The second installment of this article series on advances in the drilling rig market.

As we learned from the participants in the first installment of this article series, “working smarter” is the watchword these days for companies trying to advance the current state-of-the-art in drilling rigs. Jim Hopkins, president and CEO of Laibe Corp., headquartered in Indianapolis, echoes those sentiments, and tells us about Laibe’s latest technological accomplishments.

“People are struggling with handling tooling,” Hopkins says. “One of the big problems for drilling contractors is getting the people who can handle that kind of pipe. The labor-intensity aspect of it has been a struggle. I think we’ve come up with something that will work very well to alleviate that situation. We’ve come up with a completely automated rod-handling system. It’s sold as a separate item. It will be self-contained on either a trailer or flatbed truck, and will go with just about any drill built – whether it’s a Versa-Drill, an Atlas Copco, a Schramm or whatever you might have. It will be very similar to what we have on our drill rig now, but it will be better able to handle both 20-foot and 30-foot pipe.”

Just Push a Button

Explaining this new rod-handling system, Hopkins tells us, “It’s all automated; just push a button. It will be very similar to our V-2000 – you just hit ‘add a rod,’ and it will pick it up and stand it right by the drill head, so you can screw into it just like it was mounted on the rig. It’s the same thing putting it away – hit ‘store a rod’, and it will re-rack the system, so you can keep going until you’re full. You’ll be able to reload and off-load. As you’re coming out of the hole, you’ll be taking rod off of it with an on-board crane, and if you need more than it will carry, you can add to it with the on-board crane, as well. Going forward, he adds, “What we’ve been working on is how to grab larger-diameters. Right now, it’s 4 -inch, and we’re looking at 8-inch, 10-inch and 12-inch in that same system. So you can handle not only rod, but casing as well.”

How do these new innovations come about? “Customers will call in, or we’ll be out in the field with them, and we listen to them, and when the same things are being told to you over and over, you’ve got something to work with,” Hopkins relates. “Mark Laibe and I get together and talk about these things, and try to see what we can do. We want to stay ahead of the market. It’s nice being a flat company – Mark and I make most of the decisions. We have great people in our company, and we all listen to each other’s ideas, and if it works, it works. We don’t have to through 30 people to make a decision, so we can react quickly.”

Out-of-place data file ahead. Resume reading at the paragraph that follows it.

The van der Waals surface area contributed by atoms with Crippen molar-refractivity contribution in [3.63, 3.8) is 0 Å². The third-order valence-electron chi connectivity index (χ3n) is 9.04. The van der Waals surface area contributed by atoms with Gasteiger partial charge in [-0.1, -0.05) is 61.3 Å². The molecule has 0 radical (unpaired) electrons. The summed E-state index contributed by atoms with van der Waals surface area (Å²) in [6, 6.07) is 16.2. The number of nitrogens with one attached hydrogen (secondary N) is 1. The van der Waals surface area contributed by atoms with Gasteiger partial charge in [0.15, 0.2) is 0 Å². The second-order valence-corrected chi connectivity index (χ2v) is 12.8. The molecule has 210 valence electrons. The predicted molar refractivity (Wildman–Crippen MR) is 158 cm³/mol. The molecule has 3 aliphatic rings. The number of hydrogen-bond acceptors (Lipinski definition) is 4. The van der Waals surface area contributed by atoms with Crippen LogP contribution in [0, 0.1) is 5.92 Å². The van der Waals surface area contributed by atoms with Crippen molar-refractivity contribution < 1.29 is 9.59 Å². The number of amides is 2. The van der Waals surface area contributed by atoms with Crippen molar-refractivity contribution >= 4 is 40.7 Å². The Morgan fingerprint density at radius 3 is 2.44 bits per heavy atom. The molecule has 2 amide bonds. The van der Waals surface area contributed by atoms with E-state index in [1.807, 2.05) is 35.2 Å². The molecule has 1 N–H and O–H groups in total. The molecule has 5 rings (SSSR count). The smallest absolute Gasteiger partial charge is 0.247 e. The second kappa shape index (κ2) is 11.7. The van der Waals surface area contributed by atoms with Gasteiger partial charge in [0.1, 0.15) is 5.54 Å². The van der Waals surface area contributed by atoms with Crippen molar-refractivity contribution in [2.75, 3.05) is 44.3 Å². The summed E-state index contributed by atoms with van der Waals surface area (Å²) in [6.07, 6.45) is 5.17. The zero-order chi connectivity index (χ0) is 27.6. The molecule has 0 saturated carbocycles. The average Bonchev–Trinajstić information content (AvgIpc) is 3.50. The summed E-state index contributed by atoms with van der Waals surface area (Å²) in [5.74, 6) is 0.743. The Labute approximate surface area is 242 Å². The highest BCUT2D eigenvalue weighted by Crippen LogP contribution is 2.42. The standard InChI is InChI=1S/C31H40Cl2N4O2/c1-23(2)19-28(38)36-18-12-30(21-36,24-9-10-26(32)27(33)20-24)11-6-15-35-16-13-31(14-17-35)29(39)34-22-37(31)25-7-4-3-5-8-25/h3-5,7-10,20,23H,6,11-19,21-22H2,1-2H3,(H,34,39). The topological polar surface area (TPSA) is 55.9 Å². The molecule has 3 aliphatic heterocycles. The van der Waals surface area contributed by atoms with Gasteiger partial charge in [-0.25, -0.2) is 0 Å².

More New Ideas

Hopkins notes Laibe’s other recent advancements: “We have a new addition to our rig that will give a V-100NG some bigger air – 600/250. You’ll be able to do lots of different types of work and still save money, time and energy because the rig is more efficient. And speaking of efficiencies, he points to larger carousels. “We can put 15-rod carousels on two of our models, 12-rod carousels on one of the models, and a 500-foot to 620-foot rod-handling system on our V-2000. Coupled with mud and some large air on that rig, it offers some nice advantages, depending on what types of drilling you’re doing. We also are working on a large-diameter, large-pullback rig that will provide 150,000 pounds of pullback. That should be available before the end of the year.”

When asked what drilling contractors are looking for, Hopkins quickly points to lower costs. “If you’re an air driller, you’re going to burn fuel,” he notes. “And what’s facing the whole industry is weight. DOTs are cracking down, and contractors are looking for less weight on the rigs. When we design our rigs, we look at metallurgy and use 3-D modeling and stressing so we know exactly what it does when the rig is drilling. One of Mark’s first sayings when we started was ‘Lightweight, compact and powerful.’”

Market Factors

Hopkins expresses some concerns for the drilling market, saying, “We’re hearing about the oil and gas drilling market dropping off slightly, so you’d hate to put all this money in a rig that’s just going to sit. The companies that hire the oil and gas drillers are slowing down in order to keep the demand high. But with the costs staying so high, you have to come up with alternatives, and we’re seeing geothermal as that alternative. The geothermal market has been phenomenal for Laibe. We feel as though we’ve really captured the audience there with all of our rig models and our efficiencies and ability to deliver. We still can deliver within three months to four months of an order. The water well side of the business is dying; it’s very, very slow. But geothermal, with the energy prices the way they are, has been going strong – and will continue to do so for some time.”

These things tend to go in cycles, and when market strength and technological advances come together in the drilling industry, it’s a powerful combination.